I suppose the moral of this story is obvious, but just in case it's not, I just want to say that you're not a lesser musician if you have to read something on the written page. You can move people with your music and that's what really matters.

I couldn't do Portraits of White if it weren't for the professional musicians on stage with me. We don't get much rehearsal time and it's crucial that they can play what's on the page with accuracy and expression. They've spent years mastering their instrument and the payoff comes when you hear them play together.

So here's to all the music teachers in the world...thanks for teaching us to read!!

And HERE's a special video with a message from my piano teacher, Donna Houser, who made sure I could read. Now she and her husband bring a group of friends to my December concert every year. I hope I make her proud. 


  1. You are SOOOO right, Frances! I learned fretted instruments by ear first, then the Nashville numbering system, and it is so hard to make myself sight read at all. I really wish I had received more formal training and theory when I was young!

  2. Bravo! I am a music teacher and I aspire to play by ear. I encourage my ear students to learn to read, also. I have never heard of anyone who had regrets for learning to read.

  3. Frances. Your blog this time brought tears to my eyes. Also being a piano major in college, I always admired your natural talent to "play by ear" something that I could not do. I was usually in the house when you took your piano lesson and could tell when you were first learning to read music. Your development was amazing and we admired your courage to stick with it even though you could easily play anything that you heard. As a teacher, we don't often get feedback from our former students. Thank you for recognizing those who made an impact in your life. And to have comments recorded on video is reassuring. To see your piano teacher's handwriting on one of your lesson piece of music brings back memories. The comment was "good." Today you deserve an "outstanding, excellent, A++." 1978? 40 years ago? You can't be that old!!!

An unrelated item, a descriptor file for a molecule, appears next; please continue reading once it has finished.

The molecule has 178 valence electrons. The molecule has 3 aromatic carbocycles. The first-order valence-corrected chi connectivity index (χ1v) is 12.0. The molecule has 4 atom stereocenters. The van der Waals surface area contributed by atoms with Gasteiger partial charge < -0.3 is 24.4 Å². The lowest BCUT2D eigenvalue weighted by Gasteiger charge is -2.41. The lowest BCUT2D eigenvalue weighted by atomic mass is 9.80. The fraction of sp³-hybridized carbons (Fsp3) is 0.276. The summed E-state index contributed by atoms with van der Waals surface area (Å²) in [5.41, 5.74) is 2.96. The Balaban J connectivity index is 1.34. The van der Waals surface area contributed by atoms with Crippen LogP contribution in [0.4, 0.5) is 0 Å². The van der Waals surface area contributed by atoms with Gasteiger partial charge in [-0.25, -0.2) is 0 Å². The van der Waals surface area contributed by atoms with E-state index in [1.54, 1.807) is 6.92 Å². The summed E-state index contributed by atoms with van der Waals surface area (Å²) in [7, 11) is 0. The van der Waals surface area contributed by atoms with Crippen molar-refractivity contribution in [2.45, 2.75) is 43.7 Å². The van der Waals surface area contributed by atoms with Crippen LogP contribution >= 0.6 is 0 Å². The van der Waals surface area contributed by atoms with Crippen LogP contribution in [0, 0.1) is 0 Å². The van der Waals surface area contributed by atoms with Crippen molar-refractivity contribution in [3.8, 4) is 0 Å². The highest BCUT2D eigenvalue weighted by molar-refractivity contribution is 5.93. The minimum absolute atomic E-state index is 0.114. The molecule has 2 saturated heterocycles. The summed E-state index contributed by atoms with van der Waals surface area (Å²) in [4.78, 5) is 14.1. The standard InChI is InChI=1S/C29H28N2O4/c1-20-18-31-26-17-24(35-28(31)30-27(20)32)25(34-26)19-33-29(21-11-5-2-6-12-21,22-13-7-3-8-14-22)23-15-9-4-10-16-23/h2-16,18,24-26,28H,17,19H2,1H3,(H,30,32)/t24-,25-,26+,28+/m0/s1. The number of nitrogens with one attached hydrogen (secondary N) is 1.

1. Ken,
      Thank you for sharing your perspective on those years from long ago. I clearly remember your happy demeanor in the foyer of your house and playing Donna’s beautiful grand.

      You both have had a profound impact on my life and I’m so honored to have your continual support year after year!! See you soon.

  4. I was very surprised to see my name mentioned in your November “Inside Things.” A piano teacher’s greatest gift is to have a student thank and acknowledge her piano teacher, 41 years later, that she had a significant impact on her student’s successful music career. I am so fortunate have had the opportunity to teach such a talented student and delighted at the success of your musical journey.

  5. As I read this ~ between piano students~ I am so blessed by your example of being able to read a story as well as make one up! A great example to use with my students! I have had the pleasure of working with Donna Houser and am thankful for her persistence in developing your reading skills. Sight reading is a learn-able skill, but you have to do it! thanks so much! I am working in the opposite direction! Learning to play and rely on my ear-training skills. I ask my students to do it so I am doing it too!